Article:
Dr. Biz Nijdam has organized the upcoming workshop “The New Media Aesthetics of Migration Virtual Workshop: Social Media and Digital Technologies in Representing Refugee Experience,” hosted by the UBC Centre for Migration Studies. This workshop will take place from April 13-14, featuring two keynote speakers. Registration details for the keynotes are provided below.
“How does the subaltern speak? A critical humanist response for the times of migrant hypermediation”
Professor Myria Georgiou (London School of Economics and Political Science)
Tuesday, April 13, 2021
9:00 – 10:00 am PT
“Face and the ethics of the refugee selfie”
Professor Lilie Chouliaraki (London School of Economics and Political Science)
Wednesday, April 14, 2021
9:00 am PT
The New Media Aesthetics of Migration Virtual Workshop: Social Media and Digital Technologies in Representing Refugee Experience
Workshop description: Global forced migration has become one of the most complex issues of the new millennium. Since 2011, in particular, and the start of Syrian civil war, over 5.6 million people have fled the country, with millions more displaced inside Syria itself. Today 79.5 million people have been forcibly displaced worldwide. Media portrayals of migration have likewise proliferated. However, the visual regime of refugee experience is fraught. With mediated representations of gender, ethnicity, and migration playing an important role in the way the public understands these categories, it is more urgent than ever to critically examine the mediation of refugee experience. Furthermore, new forums for and strategies of representation require attention to help recalibrate narratives of migrant experience.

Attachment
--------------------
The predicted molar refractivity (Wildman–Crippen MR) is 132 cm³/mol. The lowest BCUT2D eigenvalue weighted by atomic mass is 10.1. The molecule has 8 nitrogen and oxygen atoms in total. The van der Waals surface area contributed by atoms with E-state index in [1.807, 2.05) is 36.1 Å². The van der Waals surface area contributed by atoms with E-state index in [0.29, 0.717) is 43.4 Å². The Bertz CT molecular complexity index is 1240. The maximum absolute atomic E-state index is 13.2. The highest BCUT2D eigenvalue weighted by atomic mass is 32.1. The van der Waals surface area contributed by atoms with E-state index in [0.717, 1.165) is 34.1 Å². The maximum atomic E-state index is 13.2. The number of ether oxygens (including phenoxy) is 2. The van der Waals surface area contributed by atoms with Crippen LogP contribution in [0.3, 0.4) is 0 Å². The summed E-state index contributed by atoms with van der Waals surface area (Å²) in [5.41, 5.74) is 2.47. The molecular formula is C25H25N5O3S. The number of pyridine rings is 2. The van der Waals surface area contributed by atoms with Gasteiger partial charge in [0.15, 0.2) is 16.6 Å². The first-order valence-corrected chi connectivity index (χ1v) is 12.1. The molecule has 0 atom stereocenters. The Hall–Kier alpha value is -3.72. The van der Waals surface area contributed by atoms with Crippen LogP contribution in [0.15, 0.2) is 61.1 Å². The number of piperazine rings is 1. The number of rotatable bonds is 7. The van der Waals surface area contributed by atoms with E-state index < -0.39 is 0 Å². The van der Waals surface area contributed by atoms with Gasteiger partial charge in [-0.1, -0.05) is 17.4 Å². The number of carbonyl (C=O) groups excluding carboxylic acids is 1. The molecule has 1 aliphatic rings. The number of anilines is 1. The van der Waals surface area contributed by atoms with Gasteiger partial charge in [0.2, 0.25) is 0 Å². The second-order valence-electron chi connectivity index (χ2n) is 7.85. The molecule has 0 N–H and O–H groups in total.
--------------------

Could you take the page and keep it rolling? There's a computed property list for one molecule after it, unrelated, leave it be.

In this context, authors, artists, and humanitarian and activist organizations have turned to digital and new media to communicate the journey of millions of individuals fleeing war-torn regions of the Middle East, Africa, and Asia. In turn, the media texts they are producing are developing a new set of visual, technical, and narrative strategies to represent refugee experience. Notably, many of these representational modes draw upon the digital tools and digital infrastructure of forced migration, namely the smartphone and digital and social media. They are thereby cultivating a new aesthetics of forced migration that mobilizes the scopic regimes and visual, technical, and narrative modalities of new media.
This workshop seeks to examine this emerging trend in representing and narrating global forced migration from a variety of interdisciplinary and transdisciplinary perspectives. By examining smartphone technologies, and new, digital and social media in representations of refugee experience, participants in this workshop will engage diverse research to discuss the affordances of new media in intervening in discourses on forced migration.
The ultimate goal for this workshop is to lay the theoretical and logistical groundwork for a SSHRC Partnership Development Grant application on the role of new media in the facilitation and representation of contemporary forced migration.”